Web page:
Background : Alzheimer’s disease (AD) in its early stages is often diagnosed as mild cognitive impairment (MCI) or pre-dementia Alzheimer’s. As cognitive impairment progresses individuals become increasingly dependent on caregivers to help them with day to day living.
Objectives : To examine the association between patient dependence as measured with the Dependence Scale (DS) and caregiver measures of subjective burden (measured with the Zarit burden interview, ZBI) across the cognitive impairment continuum (MCI and AD dementia patients).
Methods : Data were drawn from a cross-sectional study of 443 physicians from France, Germany, Spain and the UK. MCI patients were defined by a diagnosis of MCI or pre-dementia AD made by the physician. AD stages were defined by an AD diagnosis and mild MMSE>19, moderate MMSE10-19 or severe MMSE<10. Where no MMSE score was available mild, moderate and severe dementia stage as perceived by the physician was used. Where possible, for each patient record (N=383), caregivers were asked to complete a caregiver questionnaire. Correlations between dependence (DS) and caregiver burden (ZBI) were performed. Mean comparison between patients groups was done using one-way ANOVA with bonferroni correction for multiple comparison. A stepwise ordinary least squares (OLS) model was created to identify significant drivers of ZBI using various patient and caregiver demographics and characteristics.
Results : 383 patients were classified into four mutually exclusive groups; MCI (N=48), mild AD (N=121), moderate AD (N=161) and severe AD (N=53). There were significant differences (p<0.001) in mean score on dependence scale, between mild AD (6.60 ± 2.86), moderate AD (9.12 ± 2.68), and severe AD (11.17 ± 3.37) patients. There was no significant difference between DS scores for mild AD patients and the MCI patients (6.30 ± 3.1). For the ZBI, the mean scores for mild AD (29.14 ± 16.63) and moderate AD (40.13 ± 15.95) were significantly different (p<0.001), however, there was no significant difference between MCI and mild, moderate, and severe AD. For the total population patient dependence and caregiver burden were positively correlated (Pearson’s 0.3362, p<0.001). Furthermore, dependence (DS) was found to be a statistically significant predictor (p<0.001) of caregiver burden (ZBI) across the total population by the stepwise OLS model.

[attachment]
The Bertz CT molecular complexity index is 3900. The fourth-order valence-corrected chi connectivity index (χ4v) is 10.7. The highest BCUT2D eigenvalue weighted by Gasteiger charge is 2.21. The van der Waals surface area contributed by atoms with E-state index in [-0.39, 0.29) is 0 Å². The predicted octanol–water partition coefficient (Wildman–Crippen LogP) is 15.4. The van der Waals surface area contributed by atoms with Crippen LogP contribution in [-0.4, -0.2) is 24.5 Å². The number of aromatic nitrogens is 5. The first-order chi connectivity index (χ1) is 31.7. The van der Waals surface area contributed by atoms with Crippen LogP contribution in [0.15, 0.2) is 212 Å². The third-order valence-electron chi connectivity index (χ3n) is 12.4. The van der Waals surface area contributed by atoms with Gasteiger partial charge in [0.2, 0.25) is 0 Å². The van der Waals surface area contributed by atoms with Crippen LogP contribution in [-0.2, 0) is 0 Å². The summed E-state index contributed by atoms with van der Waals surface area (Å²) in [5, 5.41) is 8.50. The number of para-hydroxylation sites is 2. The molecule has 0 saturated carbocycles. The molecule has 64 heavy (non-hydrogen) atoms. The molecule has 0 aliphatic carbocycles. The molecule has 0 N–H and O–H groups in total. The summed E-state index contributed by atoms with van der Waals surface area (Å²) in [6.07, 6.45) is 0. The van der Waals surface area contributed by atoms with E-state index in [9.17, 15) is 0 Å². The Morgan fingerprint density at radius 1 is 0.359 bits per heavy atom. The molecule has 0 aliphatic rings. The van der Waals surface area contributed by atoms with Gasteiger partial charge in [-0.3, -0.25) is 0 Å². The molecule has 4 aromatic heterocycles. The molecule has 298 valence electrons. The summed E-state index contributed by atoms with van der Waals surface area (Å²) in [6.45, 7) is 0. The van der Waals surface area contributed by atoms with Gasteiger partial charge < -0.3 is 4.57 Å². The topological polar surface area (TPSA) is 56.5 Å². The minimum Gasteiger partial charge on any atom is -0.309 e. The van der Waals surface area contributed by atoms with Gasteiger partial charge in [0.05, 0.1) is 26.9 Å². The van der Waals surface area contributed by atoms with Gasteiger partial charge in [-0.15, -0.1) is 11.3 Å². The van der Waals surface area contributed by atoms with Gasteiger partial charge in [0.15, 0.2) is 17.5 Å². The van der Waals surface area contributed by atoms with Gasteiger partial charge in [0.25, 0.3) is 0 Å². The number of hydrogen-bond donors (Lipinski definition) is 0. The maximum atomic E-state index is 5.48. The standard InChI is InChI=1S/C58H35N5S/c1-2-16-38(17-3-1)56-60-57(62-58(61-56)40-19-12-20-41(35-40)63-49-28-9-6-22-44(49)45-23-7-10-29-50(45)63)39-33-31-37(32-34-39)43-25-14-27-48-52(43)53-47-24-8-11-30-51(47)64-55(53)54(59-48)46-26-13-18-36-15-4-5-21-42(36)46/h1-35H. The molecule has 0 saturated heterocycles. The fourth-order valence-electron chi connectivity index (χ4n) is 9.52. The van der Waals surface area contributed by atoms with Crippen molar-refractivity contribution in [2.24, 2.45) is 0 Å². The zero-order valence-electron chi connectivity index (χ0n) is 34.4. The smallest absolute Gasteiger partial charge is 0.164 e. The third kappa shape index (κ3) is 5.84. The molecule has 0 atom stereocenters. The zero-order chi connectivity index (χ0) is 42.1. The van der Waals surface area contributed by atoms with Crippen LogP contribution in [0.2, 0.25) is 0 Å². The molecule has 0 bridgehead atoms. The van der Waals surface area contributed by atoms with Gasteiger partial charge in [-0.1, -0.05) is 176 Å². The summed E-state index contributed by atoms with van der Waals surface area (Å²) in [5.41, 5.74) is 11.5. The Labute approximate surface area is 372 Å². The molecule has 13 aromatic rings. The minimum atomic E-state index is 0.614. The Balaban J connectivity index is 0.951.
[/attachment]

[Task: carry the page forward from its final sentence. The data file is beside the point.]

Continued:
Conclusion : A strong relationship exists between patient dependence and the burden that this puts on their caregiver. These results suggest that as patient’s progress across the continuum of AD dementia, patient dependence increases and the burden to the caregiver increases. A significant increase in caregiver burden occurs when a patient progresses from mild to moderate AD dementia.
P6.5. Quality of life of caregivers of patients with dementia
Alzheimer’s disease and related syndromes have heavy social and human consequences for the patient and his/her family. Beyond the neuropsychiatric effects of specific therapies for dementia, one of today’s challenges is the Quality of Life (QOL) for both patients and especially their informal caregivers. Caring for an Alzheimer’s patient can cause emotional, psychological and physical problems. As the disease progresses, caregivers often find themselves cut off from friends and regular social activities. Caregivers of persons with dementia experience stressful demands, especially because of the length of time that care is required, the behavioural symptoms of patients, and severity of decline of patients during the course of the illness. Insufficient attention has been given to how end-of-live care affects caregivers or to caregivers responses to the death of the patient. A study conducted by some authors (e.g. Schulz et al., 2010) indicated that caregivers needed intervention and support services were needed most often immediately before the patient’s death. Caregivers may need help in resuming their own lives after the patient’s death. Psychiatrists who are called in as consultants or who have a long-term relationship with the patient or caregiver are uniquely positioned to assist the caregiver with his or her emotional needs that are associated with end-of-life care or the patients’ demise. According to literature and our experience, the caregiver’s QOL is correlated to the QOL of the patient they cared for, the importance of behavioural disorders and the duration of dementia evolution. Women caregivers have a worse QOL and more depression than men. Assessment of parameters influencing caregiver’s QOL and its possible link with patients QOL are very important because of necessary interventions to improve QOL.
Last Updated: mercredi 26 octobre 2011